XIAO, DI (2017) Rethinking Binarism in Translation Studies
A Case Study of Translating the Chinese Nobel Laureates of Literature. Doctoral thesis, Durham University.
|PDF - Accepted Version|
The theorisation of translation originated in a binary opposition embodied by the debate of word-for-word vs. sense-for-sense translation methods. It is true that by now, theories in Translation Studies (TS) have become significantly more elaborate and sophisticated. However, it cannot be denied that some of its most dominant and pertinent concepts continue to get portrayed in binary concepts, such as translation vs. original, translatability vs. untranslatability and translation vs. interpreting, among many others. This study believes that TS, not different from most intellectual inquiries of the human mind, has been built upon binarism.
The current research project aims to identify the traces of this epistemological tradition in the different stages of the discipline’s development, encompassing various theoretical models in the field, while reflecting upon the evolution of TS that marks its departure from such a tradition. It approaches the issue by examining three prevailing dichotomies in the field, namely source vs. target, prescriptive vs. descriptive and translation vs. non-translation. To propose an alternative to the existing binary perspective, this study borrows from the sociological models of Parsons and Giddens to portray translation as a social action.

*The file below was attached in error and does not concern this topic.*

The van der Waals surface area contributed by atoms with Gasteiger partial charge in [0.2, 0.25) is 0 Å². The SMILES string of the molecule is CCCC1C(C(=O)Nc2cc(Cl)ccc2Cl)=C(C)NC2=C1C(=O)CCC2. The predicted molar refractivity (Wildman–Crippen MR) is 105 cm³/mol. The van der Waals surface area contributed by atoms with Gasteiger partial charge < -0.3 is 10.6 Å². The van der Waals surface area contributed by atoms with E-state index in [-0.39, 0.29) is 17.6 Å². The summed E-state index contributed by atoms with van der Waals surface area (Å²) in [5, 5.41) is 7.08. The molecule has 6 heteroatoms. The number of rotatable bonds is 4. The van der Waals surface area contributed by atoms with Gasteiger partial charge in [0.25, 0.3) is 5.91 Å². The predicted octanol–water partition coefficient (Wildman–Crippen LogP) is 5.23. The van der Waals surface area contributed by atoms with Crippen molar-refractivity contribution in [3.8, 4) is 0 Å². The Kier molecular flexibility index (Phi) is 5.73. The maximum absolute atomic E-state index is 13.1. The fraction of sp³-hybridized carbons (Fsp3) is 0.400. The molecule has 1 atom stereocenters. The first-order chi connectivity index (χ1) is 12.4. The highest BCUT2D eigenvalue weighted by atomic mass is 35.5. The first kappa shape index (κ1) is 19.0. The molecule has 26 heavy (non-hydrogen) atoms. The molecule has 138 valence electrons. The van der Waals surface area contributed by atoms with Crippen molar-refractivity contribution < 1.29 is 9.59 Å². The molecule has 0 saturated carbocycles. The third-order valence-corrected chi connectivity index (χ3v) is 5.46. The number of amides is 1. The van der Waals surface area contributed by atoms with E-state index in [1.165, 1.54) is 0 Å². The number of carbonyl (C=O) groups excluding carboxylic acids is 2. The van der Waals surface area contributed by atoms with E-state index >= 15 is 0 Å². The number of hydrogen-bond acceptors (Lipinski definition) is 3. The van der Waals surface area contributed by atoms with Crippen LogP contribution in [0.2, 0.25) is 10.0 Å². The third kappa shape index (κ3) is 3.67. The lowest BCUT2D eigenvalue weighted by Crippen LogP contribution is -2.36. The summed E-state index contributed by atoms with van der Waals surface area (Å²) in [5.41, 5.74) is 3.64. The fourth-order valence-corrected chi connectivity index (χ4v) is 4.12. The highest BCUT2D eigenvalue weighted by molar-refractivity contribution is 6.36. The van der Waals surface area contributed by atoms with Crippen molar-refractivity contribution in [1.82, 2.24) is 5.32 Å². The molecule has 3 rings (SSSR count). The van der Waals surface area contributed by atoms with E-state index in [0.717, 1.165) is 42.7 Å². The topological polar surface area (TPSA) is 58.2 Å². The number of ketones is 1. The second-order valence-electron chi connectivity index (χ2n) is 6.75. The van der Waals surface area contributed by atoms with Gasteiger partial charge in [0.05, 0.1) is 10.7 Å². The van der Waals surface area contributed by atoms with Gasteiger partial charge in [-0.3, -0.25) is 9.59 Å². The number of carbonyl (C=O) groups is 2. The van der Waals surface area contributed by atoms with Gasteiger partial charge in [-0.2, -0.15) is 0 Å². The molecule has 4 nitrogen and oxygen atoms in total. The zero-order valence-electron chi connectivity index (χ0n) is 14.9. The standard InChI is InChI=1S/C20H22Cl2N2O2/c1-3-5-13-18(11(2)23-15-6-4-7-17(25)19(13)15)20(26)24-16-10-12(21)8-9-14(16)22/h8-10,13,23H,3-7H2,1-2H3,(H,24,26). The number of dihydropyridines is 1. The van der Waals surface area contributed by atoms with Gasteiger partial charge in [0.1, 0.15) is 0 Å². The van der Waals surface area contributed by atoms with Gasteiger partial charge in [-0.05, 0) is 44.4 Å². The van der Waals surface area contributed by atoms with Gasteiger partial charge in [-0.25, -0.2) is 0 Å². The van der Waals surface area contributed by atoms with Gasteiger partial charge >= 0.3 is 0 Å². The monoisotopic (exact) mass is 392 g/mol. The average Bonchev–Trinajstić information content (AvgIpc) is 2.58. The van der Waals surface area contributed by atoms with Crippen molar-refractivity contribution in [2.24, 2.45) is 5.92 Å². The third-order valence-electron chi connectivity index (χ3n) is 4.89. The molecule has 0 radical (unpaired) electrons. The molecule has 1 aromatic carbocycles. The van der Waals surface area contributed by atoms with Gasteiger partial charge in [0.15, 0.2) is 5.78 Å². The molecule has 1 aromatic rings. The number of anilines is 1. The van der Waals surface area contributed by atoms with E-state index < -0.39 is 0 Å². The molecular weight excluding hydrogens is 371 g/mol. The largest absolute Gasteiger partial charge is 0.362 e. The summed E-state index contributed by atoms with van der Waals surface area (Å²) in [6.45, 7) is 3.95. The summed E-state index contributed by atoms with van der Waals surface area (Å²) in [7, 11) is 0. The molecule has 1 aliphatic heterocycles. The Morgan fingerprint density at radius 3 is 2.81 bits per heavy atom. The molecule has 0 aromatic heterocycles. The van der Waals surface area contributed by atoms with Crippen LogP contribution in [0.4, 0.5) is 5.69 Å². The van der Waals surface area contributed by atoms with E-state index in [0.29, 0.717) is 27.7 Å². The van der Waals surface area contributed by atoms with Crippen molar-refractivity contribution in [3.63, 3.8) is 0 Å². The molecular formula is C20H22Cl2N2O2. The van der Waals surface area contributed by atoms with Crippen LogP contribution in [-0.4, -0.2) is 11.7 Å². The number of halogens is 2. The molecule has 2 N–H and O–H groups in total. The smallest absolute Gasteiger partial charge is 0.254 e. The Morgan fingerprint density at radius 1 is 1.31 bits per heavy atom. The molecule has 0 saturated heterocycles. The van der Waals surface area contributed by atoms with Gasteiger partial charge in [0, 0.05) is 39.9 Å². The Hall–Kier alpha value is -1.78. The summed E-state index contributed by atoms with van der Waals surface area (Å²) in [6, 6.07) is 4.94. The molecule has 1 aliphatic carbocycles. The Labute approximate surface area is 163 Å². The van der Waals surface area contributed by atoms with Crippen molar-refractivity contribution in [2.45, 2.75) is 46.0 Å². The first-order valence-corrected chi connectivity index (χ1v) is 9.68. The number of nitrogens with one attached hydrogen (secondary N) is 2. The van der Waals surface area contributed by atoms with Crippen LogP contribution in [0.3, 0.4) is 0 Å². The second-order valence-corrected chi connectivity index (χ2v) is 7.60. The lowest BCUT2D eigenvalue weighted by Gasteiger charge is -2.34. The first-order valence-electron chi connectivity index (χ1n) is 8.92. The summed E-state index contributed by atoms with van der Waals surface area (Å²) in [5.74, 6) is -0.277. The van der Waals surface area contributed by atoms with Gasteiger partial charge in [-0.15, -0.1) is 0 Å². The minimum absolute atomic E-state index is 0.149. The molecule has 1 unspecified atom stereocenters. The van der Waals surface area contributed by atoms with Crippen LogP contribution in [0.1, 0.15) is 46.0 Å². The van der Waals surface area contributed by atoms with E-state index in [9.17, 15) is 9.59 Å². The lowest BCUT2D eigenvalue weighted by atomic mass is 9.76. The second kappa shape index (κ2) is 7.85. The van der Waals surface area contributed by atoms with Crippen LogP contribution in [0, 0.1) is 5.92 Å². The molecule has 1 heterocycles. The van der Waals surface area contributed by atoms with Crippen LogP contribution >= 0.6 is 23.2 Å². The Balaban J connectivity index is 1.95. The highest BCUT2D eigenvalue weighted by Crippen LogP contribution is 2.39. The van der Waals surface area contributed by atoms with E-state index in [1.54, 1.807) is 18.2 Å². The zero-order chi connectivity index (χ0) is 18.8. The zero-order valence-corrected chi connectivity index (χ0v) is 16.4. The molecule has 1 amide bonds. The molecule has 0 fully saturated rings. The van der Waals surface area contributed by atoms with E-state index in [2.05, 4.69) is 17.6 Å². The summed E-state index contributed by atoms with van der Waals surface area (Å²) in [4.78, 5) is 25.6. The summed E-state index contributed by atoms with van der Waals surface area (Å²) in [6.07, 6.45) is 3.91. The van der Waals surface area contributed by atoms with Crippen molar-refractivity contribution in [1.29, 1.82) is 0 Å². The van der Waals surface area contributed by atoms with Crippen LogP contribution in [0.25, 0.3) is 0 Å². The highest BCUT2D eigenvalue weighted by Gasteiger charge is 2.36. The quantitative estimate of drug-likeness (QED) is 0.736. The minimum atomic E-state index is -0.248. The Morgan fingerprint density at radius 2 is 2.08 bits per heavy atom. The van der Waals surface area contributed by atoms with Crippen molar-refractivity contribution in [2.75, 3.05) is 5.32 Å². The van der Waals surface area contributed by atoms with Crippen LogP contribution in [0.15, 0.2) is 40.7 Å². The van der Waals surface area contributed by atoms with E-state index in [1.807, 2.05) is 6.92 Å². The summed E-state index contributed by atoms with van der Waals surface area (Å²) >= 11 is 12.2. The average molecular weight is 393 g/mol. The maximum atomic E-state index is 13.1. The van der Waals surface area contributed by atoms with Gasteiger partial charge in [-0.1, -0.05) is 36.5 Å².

The binary concepts are then evaluated against empirical evidence obtained through a case study of two translators of Chinese Nobel Laureates, Howard Goldblatt and Mabel Lee. Both paratexts and metatexts are consulted to demonstrate that the scenario is much more complex than what is suggested by these dichotomies. It should be clarified that this study does not advocate that scholars discard these terms altogether. Instead, it acknowledges that dichotomies serve a definite purpose in certain contexts, but aims to problematise their uncritical application. Eventually, it seeks to heighten the awareness of binarism in the discipline and strives for a balance between the precision and standardisation of the metalanguage employed in discussing translation.
|Item Type:||Thesis (Doctoral)|
|Award:||Doctor of Philosophy|
|Faculty and Department:||Faculty of Arts and Humanities > Modern Languages and Cultures, School of|
|Copyright:||Copyright of this thesis is held by the author|
|Deposited On:||04 Dec 2017 11:48|